First published at Huffington Post on June 22, 2012.
Earlier this week, the internet erupted with a video of 68-year old Greece, New York bus monitor Karen Klein being viciously bullied and berated by a group of four middle schoolers.
The students poked and prodded Klein while dropping every four letter word imaginable in between repeated comments on the woman’s hair style, appearance and family situation. The appalling video has become more of a sensation than last year’s Casey Heynes video, where an Australian teenager fought back against a bully — and won.
Since the New York bus video shot to popularity, Klein has done interviews with all of the major cable networks and umpteen national newspapers to share her side of the story. She’s honest, not particularly eloquent, and does not seek revenge. All she wants is an apology.
Whether or not Klein will receive the apology she seeks is still unknown, but she will be receiving a large, as-of-yet undetermined sum of money for her ordeal. On Wednesday, a Toronto blogger put a fundraising goal of $5,000 on Indiegogo.com, hoping to raise some money for Karen Klein to take a vacation. In 24 hours, $340,000 had been raised, with the number still rising (the amount at the time of publishing is $540,000).
Neither Klein nor anyone in her family requested this money, and it is her choice as to what she does with it, but she doesn’t deserve it.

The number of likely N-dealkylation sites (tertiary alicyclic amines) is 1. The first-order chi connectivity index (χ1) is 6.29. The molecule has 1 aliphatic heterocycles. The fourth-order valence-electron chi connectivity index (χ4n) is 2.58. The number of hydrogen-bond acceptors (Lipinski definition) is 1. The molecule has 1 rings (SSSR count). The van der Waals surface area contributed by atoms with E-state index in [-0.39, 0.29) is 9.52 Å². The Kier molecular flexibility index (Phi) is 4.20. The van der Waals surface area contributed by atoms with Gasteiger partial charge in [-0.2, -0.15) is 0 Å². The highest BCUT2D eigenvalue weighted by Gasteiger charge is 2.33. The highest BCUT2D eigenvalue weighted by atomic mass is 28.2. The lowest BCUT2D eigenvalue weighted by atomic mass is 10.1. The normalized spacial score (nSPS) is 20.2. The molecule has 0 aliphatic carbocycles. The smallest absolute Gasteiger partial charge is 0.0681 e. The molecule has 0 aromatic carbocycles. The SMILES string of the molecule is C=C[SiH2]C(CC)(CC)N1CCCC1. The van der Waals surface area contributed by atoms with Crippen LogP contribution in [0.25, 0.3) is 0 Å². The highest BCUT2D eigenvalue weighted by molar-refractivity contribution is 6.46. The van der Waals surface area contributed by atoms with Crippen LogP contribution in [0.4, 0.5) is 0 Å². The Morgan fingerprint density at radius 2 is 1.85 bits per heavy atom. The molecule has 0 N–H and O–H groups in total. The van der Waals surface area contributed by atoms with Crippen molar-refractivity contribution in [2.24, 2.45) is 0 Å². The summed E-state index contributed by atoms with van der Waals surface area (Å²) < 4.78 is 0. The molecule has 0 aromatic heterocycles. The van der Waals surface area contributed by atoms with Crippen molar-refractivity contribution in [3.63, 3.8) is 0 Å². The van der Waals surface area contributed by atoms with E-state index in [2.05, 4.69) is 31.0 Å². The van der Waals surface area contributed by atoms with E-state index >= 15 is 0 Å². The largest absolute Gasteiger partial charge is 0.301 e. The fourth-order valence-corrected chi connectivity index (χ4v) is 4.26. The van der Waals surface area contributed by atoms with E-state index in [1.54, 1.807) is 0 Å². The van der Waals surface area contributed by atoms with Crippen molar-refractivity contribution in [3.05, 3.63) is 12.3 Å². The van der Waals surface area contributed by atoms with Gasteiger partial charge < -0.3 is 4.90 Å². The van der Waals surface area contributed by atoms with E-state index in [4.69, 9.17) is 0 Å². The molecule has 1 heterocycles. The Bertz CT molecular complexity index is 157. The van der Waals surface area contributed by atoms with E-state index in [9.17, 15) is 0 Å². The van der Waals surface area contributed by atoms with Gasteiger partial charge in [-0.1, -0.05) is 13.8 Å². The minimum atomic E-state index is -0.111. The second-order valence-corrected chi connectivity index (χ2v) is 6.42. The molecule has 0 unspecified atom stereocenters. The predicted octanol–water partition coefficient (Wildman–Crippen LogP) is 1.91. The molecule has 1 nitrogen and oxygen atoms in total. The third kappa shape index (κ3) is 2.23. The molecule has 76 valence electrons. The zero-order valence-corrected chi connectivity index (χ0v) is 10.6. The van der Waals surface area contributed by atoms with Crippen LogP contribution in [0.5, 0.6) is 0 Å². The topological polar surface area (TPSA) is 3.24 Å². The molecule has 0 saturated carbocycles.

The more-than-16,000 strangers who have donated to Klein in merely a day are hopping on a bandwagon that made the bus monitor the overnight postergirl for bullying. However, Klein’s reality is just as real to countless young children and teenagers who endure this ridicule on a daily basis. Those youngsters aren’t blessed with six-figure donations for their troubles.
Every epithet and threat Karen Klein had to endure on her fateful Monday afternoon bus ride was one of the many that I heard on a daily basis. I’m not alone.
Nearly all of the bad words in my vocabulary today are there because they passed through my ears as I cried my way through elementary school and high school for years. I’m not jealous of Klein’s receipt of such a substantial gift, although, if such a campaign were started for me I doubt I’d complain. My issue is with the thousands of people who found it so easy to put their credit card number into a website to help a woman unknown to them a week prior rather than taking action on the broader bullying epidemic.
Parents of bullies are often ignorant to their children’s schoolyard behaviour. Parents of the bullied are usually kept in the dark by their children. Parents of the bystanders are just happy their children aren’t in one of the other groups. Everyone has a responsibility to take an interest in bullying. Writing a check is not taking an interest.
What happens when Klein cashes her check and the world moves on? Until another video gets posted, likely nothing.
We shouldn’t need to wait for evidence of one person’s troubles to be blasted across televisions and radios around the world to be aware of an issue that will outlive the hype of Karen Klein.